Bit Manipulation – ARM Assembly

I recently posted a content which was related to bit manipulation in C programming and now I decided to show you how to do same things in ARM assembly languages. In advance, I would like to mention that I am learning ARM assembly language currently and I am tring to share my learning process on my blog. On my blog, I try to share with you my knowledge and explain some topics which I have learnt. In this post I would like to show you only how to do the bit manipulation. However, if you want to broaden your knowledge in the topic of ARM, I recommend you to obtain documents provided by ARM and read details about each instruction.


        ;       SETting a bit	
	        MOV R0,#variable
	        MOV R1,#1	
	        ORR R0,R1,LSL #position_of_bit


        ;       RESETting a bit 
	 	MOV R0,#variable
	 	MOV R1,#1
	 	BIC R0,R1, LSL #position_of_bit


	;       TOGGLing a bit	
		MOV R0,#variable
		MOV R1,#1
		EOR R0,R1, LSL #position_of_bit


	;       CHECKing a bit 	
		MOV R0,#variable
		MOV R1,#1
		AND R2,R0,R1, LSL #position_of_bit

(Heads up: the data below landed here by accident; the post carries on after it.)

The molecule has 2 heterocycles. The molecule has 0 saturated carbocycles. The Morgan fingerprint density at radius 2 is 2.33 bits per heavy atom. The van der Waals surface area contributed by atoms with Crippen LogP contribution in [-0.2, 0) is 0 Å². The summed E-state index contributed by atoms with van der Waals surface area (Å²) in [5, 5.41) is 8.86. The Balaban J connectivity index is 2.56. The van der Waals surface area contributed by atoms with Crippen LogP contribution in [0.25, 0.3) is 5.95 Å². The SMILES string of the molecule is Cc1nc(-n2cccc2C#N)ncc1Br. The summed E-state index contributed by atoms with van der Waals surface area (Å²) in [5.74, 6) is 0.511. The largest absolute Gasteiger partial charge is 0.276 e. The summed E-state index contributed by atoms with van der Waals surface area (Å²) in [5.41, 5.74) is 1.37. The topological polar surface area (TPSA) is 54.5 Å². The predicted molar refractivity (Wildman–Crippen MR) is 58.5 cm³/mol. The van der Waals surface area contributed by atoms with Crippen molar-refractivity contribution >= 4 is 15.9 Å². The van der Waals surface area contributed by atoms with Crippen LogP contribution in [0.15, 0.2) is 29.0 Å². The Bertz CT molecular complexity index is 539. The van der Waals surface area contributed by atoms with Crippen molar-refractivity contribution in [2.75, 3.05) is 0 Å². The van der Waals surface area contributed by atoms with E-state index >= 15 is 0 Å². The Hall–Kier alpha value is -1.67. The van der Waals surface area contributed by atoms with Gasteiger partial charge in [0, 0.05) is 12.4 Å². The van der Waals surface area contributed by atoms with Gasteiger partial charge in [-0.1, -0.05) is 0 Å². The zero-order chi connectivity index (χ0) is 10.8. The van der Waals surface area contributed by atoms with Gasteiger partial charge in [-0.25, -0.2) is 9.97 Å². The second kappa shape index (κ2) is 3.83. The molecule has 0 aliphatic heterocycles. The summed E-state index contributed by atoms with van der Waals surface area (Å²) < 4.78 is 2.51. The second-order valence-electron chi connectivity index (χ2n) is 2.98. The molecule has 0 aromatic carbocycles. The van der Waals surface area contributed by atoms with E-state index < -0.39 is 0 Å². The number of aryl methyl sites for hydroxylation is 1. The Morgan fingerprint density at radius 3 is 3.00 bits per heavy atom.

R0 contains the original value of #variable and we do not want to impact this value while checking a bit. So, we use R2 register to store the result.

While writting this content, one question came to my mind – cannot I use shift operators like I was doing in C? Then, I decided to give it a try. And… The answer is YES! So lets examine it 🙂

           ;Setting a bit
           MOV R0,#variable
	   ORR R0,#(1<<position_of_bit)
	   ;Resetting a bit
	   MOV R1,#variable
	   AND R1,#~(1<<position_of_bit)
	   ;Toggling a bit
	   MOV R2,#variable
	   EOR R2,#(1<<position_of_bit)
	   ;Checking a bit
	   MOV R3,#variable
	   AND R4,R3,#(1<<position_of_bit)

While checking a bit, you should not forget to save a result in another register in order not to affect the original value of variable.

I realised that learning assembly language caused that I am more keen C programming. However, I would like to keep learning assembly to have better understanding of hardware and computer architecture. Additionaly, I believe that in the nearest future I will find some reasons to use assembly by mixing it with C.

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